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Unrealistic Standards In Marge Piercy's Barbie Doll

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The poem, Barbie Doll by Marge Piercy, leads us to believe that the poem is about a beautiful girl, one that looks like a Barbie that is sold in stores. It does not turn out to be a beautiful girl but about a teenage girl that’s been judged her entire life and is now compared to a perfect being, like Barbie. The poem is an unraveling tail of a beautiful, intelligent girl trying to satisfy everybody’s unrealistic standards of what she should be. The speaker starts the poem announcing the birth of a “girl child”, never using her actual name in the poem. When she was young, she was viewed differently because she had a different kind of doll than other children did in her class. When she grew into her teen years, her classmates started judging her because she had a big nose and thick legs and that she was not a beautiful, slim figure that everyone loves. Soon, everyone around her had this comparison toward her and in unrealistic body, never noticing her true beauty. Barbie was viewed as a blond, beautiful, and perfect girl and that is how they wanted the “girl child” to look. These standards are very hard for a typical person to meet.…show more content…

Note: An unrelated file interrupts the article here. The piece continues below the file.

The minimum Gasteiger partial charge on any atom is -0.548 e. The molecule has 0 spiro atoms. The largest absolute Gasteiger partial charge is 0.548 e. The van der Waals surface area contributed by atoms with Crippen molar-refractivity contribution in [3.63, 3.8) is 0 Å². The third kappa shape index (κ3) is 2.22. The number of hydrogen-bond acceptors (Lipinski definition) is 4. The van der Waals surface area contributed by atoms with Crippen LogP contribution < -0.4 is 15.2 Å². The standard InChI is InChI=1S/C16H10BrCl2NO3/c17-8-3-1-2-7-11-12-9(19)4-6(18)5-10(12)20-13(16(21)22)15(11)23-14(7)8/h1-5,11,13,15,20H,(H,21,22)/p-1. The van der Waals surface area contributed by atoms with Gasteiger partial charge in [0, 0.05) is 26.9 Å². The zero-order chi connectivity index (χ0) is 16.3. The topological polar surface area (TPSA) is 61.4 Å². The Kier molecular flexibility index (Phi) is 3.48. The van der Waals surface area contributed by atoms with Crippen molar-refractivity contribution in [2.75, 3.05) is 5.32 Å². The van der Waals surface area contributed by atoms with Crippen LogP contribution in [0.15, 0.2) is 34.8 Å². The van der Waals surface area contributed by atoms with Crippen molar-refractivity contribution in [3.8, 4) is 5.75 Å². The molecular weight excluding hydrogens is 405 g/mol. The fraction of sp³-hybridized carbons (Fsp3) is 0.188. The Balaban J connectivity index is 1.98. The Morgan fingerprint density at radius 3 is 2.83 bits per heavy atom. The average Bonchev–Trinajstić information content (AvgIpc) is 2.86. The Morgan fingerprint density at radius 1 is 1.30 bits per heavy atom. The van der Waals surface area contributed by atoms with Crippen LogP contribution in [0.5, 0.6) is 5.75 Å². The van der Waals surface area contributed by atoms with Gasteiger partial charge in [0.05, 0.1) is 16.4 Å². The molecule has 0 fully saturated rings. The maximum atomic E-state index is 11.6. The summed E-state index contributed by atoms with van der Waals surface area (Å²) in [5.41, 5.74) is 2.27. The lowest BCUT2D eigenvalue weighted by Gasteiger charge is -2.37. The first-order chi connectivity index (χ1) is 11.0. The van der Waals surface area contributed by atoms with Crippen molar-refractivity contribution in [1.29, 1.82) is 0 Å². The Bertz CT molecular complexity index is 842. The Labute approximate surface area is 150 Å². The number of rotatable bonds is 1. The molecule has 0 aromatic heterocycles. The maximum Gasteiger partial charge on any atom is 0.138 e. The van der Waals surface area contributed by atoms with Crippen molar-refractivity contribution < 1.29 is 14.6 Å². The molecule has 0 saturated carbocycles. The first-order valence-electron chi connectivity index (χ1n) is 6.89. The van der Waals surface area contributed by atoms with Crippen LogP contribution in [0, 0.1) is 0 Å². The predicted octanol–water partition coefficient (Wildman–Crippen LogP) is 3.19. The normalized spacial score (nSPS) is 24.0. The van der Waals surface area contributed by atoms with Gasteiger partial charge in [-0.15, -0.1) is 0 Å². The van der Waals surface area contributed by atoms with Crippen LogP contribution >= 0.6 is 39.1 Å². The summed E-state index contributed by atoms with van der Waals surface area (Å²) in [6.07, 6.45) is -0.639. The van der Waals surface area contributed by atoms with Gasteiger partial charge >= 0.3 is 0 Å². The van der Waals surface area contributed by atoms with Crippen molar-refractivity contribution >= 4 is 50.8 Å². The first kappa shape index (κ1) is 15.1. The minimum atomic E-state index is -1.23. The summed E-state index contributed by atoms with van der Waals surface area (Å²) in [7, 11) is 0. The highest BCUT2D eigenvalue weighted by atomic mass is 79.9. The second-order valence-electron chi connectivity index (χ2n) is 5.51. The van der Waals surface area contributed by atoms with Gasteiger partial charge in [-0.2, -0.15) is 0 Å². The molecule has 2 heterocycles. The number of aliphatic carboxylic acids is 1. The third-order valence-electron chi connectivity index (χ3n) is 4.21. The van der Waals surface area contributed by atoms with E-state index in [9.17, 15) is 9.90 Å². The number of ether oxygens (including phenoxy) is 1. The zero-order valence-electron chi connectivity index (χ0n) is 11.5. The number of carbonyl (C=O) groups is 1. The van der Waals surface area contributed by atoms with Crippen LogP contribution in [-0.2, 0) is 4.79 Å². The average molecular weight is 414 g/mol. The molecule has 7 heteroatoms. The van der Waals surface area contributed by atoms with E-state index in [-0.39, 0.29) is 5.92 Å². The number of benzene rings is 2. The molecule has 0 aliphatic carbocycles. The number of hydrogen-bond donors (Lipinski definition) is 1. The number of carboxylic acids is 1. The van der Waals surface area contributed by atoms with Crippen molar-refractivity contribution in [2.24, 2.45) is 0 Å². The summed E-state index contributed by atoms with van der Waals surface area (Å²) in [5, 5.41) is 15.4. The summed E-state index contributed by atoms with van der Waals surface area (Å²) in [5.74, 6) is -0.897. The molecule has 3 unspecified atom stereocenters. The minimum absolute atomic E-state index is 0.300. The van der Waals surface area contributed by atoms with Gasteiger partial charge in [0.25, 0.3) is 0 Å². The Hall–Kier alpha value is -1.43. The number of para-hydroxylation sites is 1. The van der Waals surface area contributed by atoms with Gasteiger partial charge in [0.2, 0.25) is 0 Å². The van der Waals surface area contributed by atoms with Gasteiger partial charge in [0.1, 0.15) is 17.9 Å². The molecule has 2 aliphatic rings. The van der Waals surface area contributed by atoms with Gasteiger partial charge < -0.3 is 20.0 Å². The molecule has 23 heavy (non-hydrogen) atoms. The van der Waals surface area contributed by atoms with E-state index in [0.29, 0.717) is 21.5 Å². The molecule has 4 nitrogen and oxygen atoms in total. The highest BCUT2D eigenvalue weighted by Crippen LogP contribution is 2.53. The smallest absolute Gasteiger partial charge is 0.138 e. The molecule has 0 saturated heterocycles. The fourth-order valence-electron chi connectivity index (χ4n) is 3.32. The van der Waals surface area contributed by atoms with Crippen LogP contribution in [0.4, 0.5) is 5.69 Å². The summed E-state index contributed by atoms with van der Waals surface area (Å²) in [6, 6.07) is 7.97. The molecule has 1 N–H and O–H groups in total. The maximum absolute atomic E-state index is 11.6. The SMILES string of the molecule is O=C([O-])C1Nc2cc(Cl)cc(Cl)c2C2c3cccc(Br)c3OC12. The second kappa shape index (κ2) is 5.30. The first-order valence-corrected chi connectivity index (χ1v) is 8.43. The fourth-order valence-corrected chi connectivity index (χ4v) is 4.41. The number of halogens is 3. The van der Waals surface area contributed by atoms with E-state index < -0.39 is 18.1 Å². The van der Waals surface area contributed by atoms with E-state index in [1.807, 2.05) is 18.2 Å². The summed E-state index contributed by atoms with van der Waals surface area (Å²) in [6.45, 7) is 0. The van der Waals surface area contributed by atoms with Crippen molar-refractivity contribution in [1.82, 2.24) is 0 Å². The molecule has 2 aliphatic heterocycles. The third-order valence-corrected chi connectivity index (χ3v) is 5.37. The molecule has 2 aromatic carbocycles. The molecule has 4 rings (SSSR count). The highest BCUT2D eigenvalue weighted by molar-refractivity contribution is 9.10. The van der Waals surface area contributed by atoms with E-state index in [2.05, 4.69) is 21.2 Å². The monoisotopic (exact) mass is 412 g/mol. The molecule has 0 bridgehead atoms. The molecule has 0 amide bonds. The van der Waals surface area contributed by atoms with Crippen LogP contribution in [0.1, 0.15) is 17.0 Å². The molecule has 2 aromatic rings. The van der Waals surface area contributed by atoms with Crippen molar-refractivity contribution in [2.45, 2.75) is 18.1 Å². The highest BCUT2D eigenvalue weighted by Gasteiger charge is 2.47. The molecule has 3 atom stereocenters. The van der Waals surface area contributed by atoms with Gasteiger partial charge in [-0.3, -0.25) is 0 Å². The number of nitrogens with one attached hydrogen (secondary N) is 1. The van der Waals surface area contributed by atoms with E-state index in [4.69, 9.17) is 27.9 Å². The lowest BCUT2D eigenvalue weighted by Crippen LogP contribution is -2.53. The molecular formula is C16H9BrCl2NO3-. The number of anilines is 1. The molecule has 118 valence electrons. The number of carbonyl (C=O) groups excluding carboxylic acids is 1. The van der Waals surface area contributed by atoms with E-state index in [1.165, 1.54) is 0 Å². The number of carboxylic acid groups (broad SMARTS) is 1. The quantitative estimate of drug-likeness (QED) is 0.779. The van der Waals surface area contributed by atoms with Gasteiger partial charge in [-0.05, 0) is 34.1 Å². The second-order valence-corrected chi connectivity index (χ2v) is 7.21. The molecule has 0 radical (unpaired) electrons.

Their standards for the girl child was like Barbie; perfect, unrealistic standards to meet. Other than her nose and her legs, overall, she was a smart, healthy, strong human being. As for her personality, they wanted her to be a coy, good, and smiling person; not herself. Trying to meet the unrealistic expectations society has lied down for her, it became too overwhelming. Her fat nose and thick legs that people saw blocked others from seeing how perfect she really was when she was herself. Due to the stress of trying to meet these expectations, she cut off her nose and legs and as for the results, she
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